70 million in path of 'bomb cyclone' set to strike central US, bringing snow, hail and rain

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An intense and ferocious winter storm -- a "bomb cyclone" -- is expected to bring hurricane-force wind gusts, blizzard conditions and a flood threat across a swath of the US heartland Wednesday.

A bomb cyclone occurs when there is a rapid pressure drop, falling at least 24 millibars (which measures atmospheric pressure) over 24 hours known as bombogenesis.

The massive storm is expected to wallop areas including the Rockies, Central/Northern Plains to the Upper Midwest with blizzard conditions and winds that could blow from 50 to 70 miles per hour. Other hazards include heavy snow and severe storms with possible tornadoes and flooding.

Damaging wind gusts develop across Kansas

Blizzard and winter storm warnings are in effect for portions of Colorado, Wyoming, Nebraska and South Dakota. Heavy snow is expected in portions of the Rockies and northern Plains, including Denver into Thursday.

Travel will be dangerous, if not impossible, at times, across the front range where the blizzard warning has been issued. Severe storms capable of producing damaging winds, hail, and tornadoes is forecast from the southern Plains and into the Mississippi River Valley. More than 45 people million are under a high wind threat; more than 10 million are under winter storm threats; and more than 15 million are under a flood threat

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The National Weather Service in Boulder, Colorado, issued a blunt message Tuesday: "Please cancel any travel plans Wednesday afternoon and evening especially east of I-25, and stay tuned for further updates!"

It warned of icy roads, whiteout conditions and strong winds.

"The heavy snow and visibility near zero will create extremely dangerous travel conditions, and power outages are also possible," according to the National Weather Service.

Travel and schools affected

More than 1,000 flights have been canceled Wednesday, according to FlightAware. The majority of those cancellations are at Denver International Airport (DIA), where a blizzard warning is in effect. Southwest, Frontier and United have canceled flights and more cancellations and delays are possible, DIA said.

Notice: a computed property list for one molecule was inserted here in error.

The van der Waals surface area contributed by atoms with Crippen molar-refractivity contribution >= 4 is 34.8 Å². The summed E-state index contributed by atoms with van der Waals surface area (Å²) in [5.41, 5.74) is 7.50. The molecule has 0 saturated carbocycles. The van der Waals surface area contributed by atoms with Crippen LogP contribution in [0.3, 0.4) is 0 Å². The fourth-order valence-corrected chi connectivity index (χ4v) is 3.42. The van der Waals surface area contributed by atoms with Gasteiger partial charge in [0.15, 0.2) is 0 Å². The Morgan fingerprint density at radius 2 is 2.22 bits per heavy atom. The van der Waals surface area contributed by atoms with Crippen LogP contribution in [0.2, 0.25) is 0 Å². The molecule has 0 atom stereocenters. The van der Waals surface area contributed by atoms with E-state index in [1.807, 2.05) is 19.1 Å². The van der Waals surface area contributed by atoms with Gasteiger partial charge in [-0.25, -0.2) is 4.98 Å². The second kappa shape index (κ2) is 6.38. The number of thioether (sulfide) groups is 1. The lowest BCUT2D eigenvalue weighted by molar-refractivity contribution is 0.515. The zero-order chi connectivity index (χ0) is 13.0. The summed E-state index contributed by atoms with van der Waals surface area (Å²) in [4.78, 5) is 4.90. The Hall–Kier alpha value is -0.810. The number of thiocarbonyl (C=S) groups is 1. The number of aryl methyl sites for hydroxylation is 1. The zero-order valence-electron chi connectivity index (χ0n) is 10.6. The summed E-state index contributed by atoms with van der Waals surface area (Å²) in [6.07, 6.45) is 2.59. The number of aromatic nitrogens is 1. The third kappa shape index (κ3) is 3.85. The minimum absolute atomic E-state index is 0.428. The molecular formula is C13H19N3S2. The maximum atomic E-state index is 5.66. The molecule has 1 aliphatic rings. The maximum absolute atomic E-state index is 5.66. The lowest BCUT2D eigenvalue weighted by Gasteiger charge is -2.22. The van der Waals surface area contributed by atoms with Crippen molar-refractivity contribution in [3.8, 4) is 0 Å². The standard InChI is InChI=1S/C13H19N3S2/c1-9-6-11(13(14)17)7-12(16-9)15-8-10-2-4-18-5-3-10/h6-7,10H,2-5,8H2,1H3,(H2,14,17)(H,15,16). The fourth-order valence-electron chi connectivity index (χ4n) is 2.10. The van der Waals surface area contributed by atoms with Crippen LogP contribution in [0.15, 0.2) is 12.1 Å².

Multiple Colorado school districts, including the Denver Public Schools are closed Wednesday "due to severe weather and road conditions," the district announced Tuesday.

All school-related events and activities that were scheduled for Wednesday are also canceled. Denver is under a blizzard warning, and snow accumulations of five to eight inches are expected.

Thunderstorms across portions of the southern Plains will make way on Wednesday for sustained winds of 35 to 45 mph, akin to the strength of a low-end tropical storm. NWS has issued high wind watches for more than 8 million people.

Gusts up to 100 mph

Wind gusts of 50 to 70 mph are expected Wednesday afternoon through Thursday morning across Colorado, New Mexico, Texas and Oklahoma, CNN meteorologist Monica Garrett said. Some areas could see gusts as strong as 100 mph, which is equivalent to the wind speed of a Category 2 hurricane.

The storm is forecast to rapidly intensify overnight Wednesday east of the Colorado Rockies and trek slowly northeast through Thursday, delivering a variety of extreme weather from New Mexico to the Midwest. Snow is expected to taper off by midday Thursday, but strong winds may persist through the evening.

In addition, flood watches have been issued across the Midwest and Great Plains amid concerns that heavy rains will melt snowpack and trigger significant flooding. Flash flooding is possible if ice jams clog rivers and streams, the weather service noted.

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